Realize that God is the Ultimate Influencer:Esther 4:15-17.

 

[15]Then Esther told them to reply to Mordecai, [16]"Go, gather all the Jews to be found in Susa, and hold a fast on my behalf, and do not eat or drink for three days, night or day. I and my young women will also fast as you do. Then I will go to the king, though it is against the law, and if I perish, I perish." [17]Mordecai then went away and did everything as Esther had ordered him.[ESV]

 

It is only after hearing this remark containing both a veiled threat and a suggestion of a greater purpose that Esther decides to act as Mordecai wishes. Perhaps she believes Mordecaiís veiled threat and thinks it safer to take her chances with Xerxes. Or perhaps she glimpses a greater vision of the purpose for her life, regardless of the outcome (If I perish, I perish). The author does not let us in on Estherís thoughts. In either case, this is the last time in the story that Mordecai commands Esther. After deciding to go to the king, she gives Mordecai a command to call the Jews of Susa to hold a three day fast on her behalf. At the end of the three day period, Esther will go to the king. For the first time in this story Esther identifies herself with Godís people and responds to the prophetic call to repentance by joining with the Jews of Susa in this fast. Up to this point in the story, while Esther was pretending to be a pagan, she was controlled by her circumstances. She has been passive in the story, not initiating action, but following along the path of least resistance. Then comes that defining moment when she is faced with taking responsibility for the life God has given her by identifying herself with the people of God. Esther was brought to this defining moment in her life by circumstances over which she had no control. While her people fast with her, Esther overcomes herself and finds the courage to reveal her identity as a Jew before Xerxes regardless of the consequences. After her decision to identify herself with Godís people, Esther becomes the active agent, commanding Mordecai, planning a strategy to save her people, and even confronting Haman to his face. Her decision energizes her, gives her purpose, and emboldens her to face a threatening and uncertain future. There is first a great reversal in Estherís own life, through which consequently comes the great reversal of the destiny for her people. The defining moment in her own life is at the same time a crucial moment through which God will sovereignly fulfill His promise to His people in Persia. This is where wisdom and encouragement for Christian living is found in the example of Estherís life. Perhaps, like Esther, you have been brought to this moment in your life by circumstances over which you had no control, combined with flawed decisions you made along the way. Perhaps instead of living for God, you have so concealed your Christian faith that no one would even identify you as a Christian. Then suddenly you find yourself facing calamity, either in the circumstances of your life with others or just within your own inner emotional world. Regardless of the straits you find yourself in, turn to the Lord. Rend your heart and return to the Lord your God. His purposes are greater than yours. And, who knows? Perhaps you have come to your present situation for such a time as this.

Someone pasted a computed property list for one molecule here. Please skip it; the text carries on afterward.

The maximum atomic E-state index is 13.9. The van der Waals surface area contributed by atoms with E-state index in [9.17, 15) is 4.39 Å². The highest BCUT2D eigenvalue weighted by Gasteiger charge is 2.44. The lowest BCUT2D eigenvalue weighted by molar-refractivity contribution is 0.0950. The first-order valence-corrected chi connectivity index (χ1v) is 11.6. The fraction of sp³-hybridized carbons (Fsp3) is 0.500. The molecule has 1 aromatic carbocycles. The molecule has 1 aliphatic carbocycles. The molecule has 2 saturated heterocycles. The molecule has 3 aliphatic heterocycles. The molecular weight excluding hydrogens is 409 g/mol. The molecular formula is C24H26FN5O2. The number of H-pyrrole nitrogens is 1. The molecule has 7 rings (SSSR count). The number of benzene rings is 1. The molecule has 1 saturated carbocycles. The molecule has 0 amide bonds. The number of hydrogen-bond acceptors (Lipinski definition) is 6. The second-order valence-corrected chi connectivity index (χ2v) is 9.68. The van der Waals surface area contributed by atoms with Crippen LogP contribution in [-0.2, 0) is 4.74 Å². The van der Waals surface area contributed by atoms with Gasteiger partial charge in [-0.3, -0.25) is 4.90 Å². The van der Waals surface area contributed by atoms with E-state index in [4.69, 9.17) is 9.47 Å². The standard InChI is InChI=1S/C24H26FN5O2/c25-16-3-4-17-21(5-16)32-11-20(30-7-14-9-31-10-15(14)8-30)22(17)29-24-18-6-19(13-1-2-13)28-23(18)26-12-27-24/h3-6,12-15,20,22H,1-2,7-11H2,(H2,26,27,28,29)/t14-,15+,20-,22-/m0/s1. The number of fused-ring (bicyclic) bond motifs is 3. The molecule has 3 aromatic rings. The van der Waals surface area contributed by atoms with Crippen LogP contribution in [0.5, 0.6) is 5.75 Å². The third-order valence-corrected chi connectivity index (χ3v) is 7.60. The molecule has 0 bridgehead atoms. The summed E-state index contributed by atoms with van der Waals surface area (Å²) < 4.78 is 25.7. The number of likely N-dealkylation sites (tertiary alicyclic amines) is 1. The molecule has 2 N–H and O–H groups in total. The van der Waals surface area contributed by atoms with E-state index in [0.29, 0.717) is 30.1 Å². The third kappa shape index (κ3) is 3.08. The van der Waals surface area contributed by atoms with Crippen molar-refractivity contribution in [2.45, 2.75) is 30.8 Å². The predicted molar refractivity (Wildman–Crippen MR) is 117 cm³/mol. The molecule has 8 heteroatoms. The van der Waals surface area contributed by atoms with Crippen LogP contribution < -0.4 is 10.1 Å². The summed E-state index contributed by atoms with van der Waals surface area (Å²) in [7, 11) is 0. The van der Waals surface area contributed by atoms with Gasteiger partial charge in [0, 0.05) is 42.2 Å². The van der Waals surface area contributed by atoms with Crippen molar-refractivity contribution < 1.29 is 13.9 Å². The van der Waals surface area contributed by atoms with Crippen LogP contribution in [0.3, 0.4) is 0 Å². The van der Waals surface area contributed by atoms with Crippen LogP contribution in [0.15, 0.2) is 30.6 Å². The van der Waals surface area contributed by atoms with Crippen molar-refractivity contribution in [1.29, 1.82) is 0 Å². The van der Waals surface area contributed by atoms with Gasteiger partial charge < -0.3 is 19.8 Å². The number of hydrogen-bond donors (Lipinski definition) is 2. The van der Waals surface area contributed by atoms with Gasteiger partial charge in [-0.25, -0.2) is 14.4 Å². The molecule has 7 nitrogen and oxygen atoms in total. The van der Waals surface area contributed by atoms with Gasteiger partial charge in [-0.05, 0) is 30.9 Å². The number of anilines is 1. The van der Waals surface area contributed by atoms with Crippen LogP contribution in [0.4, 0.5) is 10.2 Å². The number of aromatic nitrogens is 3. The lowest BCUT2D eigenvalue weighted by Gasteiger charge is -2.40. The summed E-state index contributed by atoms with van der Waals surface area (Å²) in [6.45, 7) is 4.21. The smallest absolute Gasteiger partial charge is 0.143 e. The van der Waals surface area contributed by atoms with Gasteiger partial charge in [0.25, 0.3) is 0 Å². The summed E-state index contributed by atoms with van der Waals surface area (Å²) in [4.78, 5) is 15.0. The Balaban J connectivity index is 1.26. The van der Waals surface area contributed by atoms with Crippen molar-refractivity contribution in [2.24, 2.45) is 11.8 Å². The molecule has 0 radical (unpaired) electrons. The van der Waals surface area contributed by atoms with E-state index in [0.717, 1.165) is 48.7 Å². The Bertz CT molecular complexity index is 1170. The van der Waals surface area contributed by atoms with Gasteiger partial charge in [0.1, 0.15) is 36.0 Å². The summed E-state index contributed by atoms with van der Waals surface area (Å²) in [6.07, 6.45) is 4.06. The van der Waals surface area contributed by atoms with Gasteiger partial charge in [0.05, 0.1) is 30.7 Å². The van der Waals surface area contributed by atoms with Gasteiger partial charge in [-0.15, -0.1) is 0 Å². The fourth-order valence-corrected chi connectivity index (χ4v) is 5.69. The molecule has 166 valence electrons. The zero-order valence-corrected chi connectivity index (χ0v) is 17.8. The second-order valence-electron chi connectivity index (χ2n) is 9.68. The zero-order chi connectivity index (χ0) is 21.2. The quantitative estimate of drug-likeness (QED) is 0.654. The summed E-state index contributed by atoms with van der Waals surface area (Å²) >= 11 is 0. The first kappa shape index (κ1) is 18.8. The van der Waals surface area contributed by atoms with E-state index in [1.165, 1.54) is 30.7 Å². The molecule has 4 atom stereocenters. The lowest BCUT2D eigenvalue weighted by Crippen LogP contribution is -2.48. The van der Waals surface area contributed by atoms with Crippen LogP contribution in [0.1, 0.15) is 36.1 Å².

Use Your Influence in Godly Ways:Esther 8:3-8

 

[3]Then Esther spoke again to the king. She fell at his feet and wept and pleaded with him to avert the evil plan of Haman the Agagite and the plot that he had devised against the Jews. [4]When the king held out the golden scepter to Esther, [5]Esther rose and stood before the king. And she said, "If it please the king, and if I have found favor in his sight, and if the thing seems right before the king, and I am pleasing in his eyes, let an order be written to revoke the letters devised by Haman the Agagite, the son of Hammedatha, which he wrote to destroy the Jews who are in all the provinces of the king. [6]For how can I bear to see the calamity that is coming to my people? Or how can I bear to see the destruction of my kindred?" [7]Then King Ahasuerus said to Queen Esther and to Mordecai the Jew, "Behold, I have given Esther the house of Haman, and they have hanged him on the gallows, because he intended to lay hands on the Jews. [8]But you may write as you please with regard to the Jews, in the name of the king, and seal it with the king's ring, for an edict written in the name of the king and sealed with the king's ring cannot be revoked."